By Sam Geraci at ringside
Photos: Tom Barnes/Tomba-Images
On January 31, Hitz Boxing teamed with Round 3 Promotions to stage “Fight Night at the Belvedere” in Elk Grove Village, IL, in front of a capacity crowd that was entertained throughout and surprised after the main event with free tickets to Mike Tyson’s “Undisputed Truth” on February 8, at the Horseshoe Casino in Hammond, IN. “Despite the weather, Chicago boxing fans came out in large numbers to support their local favorites. I’m proud of the effort that each of these kids showed tonight. The fans got their money’s worth, and we wanted to reward them with a belated Christmas gift with tickets to ‘Iron’ Mike’s ‘Undisputed Truth,'” said Bobby Hitz of Hitz Boxing.
In the main event, light heavyweight Greg Sykes (4-0, 2 KOs) of Waterloo, IA, used his superior defense and counter rights to outpoint Simon “The Punisher” Buettner (5-1, 3 KOs) of Carpentersville, IL, in front of a pro-Buettner crowd en route to a hard-fought unanimous decision with two scores of 39-36 and one score of 38-37.
From the start, each fighter’s plan was apparent: Sykes wanted to fight from a distance while using his jab to set up counter rights whereas Buettner wanted to get inside to unleash his thudding body shots. The first was ugly and appeared to be going Buettner’s way until Sykes caught him with a perfectly timed right as Buettner dived in recklessly. Buettner, who has always shown more guts than technique, rose to his feet despite being hurt for the first time in his pro career and managed to land a few shots as the round came to a close. As Buettner walked to his corner, blood streamed from his nose and mouth.
Buettner started the second aggressively and landed a couple solid wide hooks to the body while managing to smother Sykes’s shots, which forced Sykes to hold to avoid punishment. Toward the one-minute mark, Buettner backed Sykes into his corner and unleashed more than a dozen unanswered shots that were mostly rolled or blocked. Although Buettner controlled the first two minutes of the round with his aggressive and smothering style, Sykes landed several terrific counter rights in the final 45 seconds to take a close round as Buettner continued to dive in with wide left and right hooks.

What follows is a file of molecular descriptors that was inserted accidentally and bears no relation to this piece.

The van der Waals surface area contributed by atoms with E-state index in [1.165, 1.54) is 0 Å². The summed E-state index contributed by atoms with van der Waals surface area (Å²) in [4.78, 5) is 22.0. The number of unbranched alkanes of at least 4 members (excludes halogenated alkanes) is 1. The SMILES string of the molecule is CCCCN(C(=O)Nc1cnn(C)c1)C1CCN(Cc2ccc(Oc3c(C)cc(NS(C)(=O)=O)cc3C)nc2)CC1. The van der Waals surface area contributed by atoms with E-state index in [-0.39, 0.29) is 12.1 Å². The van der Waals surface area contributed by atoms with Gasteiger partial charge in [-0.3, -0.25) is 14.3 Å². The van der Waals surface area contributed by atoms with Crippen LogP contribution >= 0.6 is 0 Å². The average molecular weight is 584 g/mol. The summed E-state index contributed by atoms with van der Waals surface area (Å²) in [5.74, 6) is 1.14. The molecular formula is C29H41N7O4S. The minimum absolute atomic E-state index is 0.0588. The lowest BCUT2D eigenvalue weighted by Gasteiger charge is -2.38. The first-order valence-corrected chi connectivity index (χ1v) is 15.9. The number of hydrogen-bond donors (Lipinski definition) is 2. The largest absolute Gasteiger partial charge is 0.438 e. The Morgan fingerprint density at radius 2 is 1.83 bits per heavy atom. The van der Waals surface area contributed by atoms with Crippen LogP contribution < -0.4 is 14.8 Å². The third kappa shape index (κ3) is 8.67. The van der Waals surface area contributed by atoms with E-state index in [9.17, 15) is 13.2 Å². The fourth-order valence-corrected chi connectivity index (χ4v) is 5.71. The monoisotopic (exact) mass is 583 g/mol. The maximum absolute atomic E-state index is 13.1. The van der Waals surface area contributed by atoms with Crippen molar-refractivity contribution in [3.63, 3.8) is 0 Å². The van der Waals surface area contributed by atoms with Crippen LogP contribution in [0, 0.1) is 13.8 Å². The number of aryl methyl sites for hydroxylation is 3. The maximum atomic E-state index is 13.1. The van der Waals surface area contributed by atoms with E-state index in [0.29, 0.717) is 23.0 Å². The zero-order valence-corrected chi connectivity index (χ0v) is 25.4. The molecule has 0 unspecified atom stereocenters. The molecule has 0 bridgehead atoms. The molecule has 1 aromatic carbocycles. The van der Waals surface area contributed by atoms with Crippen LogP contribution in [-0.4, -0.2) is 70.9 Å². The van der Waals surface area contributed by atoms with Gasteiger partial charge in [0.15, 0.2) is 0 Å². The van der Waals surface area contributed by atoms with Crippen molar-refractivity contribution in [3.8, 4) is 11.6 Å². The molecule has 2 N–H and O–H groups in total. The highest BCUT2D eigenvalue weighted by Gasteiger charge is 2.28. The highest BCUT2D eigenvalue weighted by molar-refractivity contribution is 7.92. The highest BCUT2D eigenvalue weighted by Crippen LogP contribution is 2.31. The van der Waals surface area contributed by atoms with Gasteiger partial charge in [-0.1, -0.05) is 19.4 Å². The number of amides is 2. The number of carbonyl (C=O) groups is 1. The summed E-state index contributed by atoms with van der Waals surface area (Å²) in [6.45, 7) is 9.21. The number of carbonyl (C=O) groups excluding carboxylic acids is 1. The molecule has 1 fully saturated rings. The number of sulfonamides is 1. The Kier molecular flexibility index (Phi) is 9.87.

In the third, Buettner began to breathe heavily through his mouth and even lost his mouthpiece. Despite being fatigued, dropped in the first and hurt in the second, Buettner fought hard throughout the third and controlled most of the round by backing Sykes to the corners to unleash wide body shots. Although Sykes blocked or rolled most of Buettner’s shots, they were probably enough to take a round in which Sykes stopped throwing.
In a round that both fighters must have believed they needed in order to guarantee a decision, it was Buettner who came out with aggression. With the crowd chanting his name, Buettner fought courageously, showing the pure strength and heart that earned him his undefeated record. Throughout the closing round, Buettner simply outworked Sykes and smothered his shots while Sykes appeared to fall in love with waiting to land the perfect counter instead of trying to score and set up shots as he did in the first. Although neither landed anything of significance, Sykes was simply too inactive to win the round, and with 20 seconds remaining, it was Buettner who closed the show by pushing Sykes into his corner to unleash nearly 15 unanswered shots that were mostly blocked.
A very close fight. FightNews scored the bout 38-37 for Sykes.
Navarro TKOs Amaro
In a four round welterweight contest, Roy Navarro (4-1, 2 KOs) of Chicago, IL, rebounded from a majority decision loss to Nick Ramirez in November by using pressure to overwhelm Thomas Amaro (2-4, 2 KOs) of Holland, MI, to score a TKO at 2:53 of the third. Throughout the bout, Navarro pressured Amaro with his jab followed by the straight right to the head and body. Toward the two-minute mark of the second, Navarro scored a knockdown with a right to the body. Amaro recovered but did not appear interested in selling out to mount any type of comeback or offensive for the remainder of the round. Navarro stormed Amaro to open the third and backed him into Amaro’s corner where he unleashed five unanswered shots to the body. Shortly after, Navarro dropped Amaro with a left hook followed by a straight right while the two exchanged wide hooks near the ropes. Amaro beat the count and attempted to fight back for the remainder of the bout was simply unable to put enough on his shots to keep the pressure fighter off him. Referee Pete Podgorski called a halt to the bout at 2:53 of the third after Navarro again dropped Amaro with a left hook followed by a straight right.
Jimenez TKOs Thompson
In his first bout since a brutal TKO stoppage in September to Derrick “Superman” Findley that was later ruled a NC after post-fight tests showed that Findley tested positive for a banned substance, Mike “Hollywood” Jimenez (12-0, 9 KOs) of Chicago, IL, rebounded in a light heavyweight bout scheduled for six by scoring a fifth round TKO of Skyler Thompson (12-11, 10 KOs) of Rockford, IL, when Thompson was unable to answer the bell for the fifth.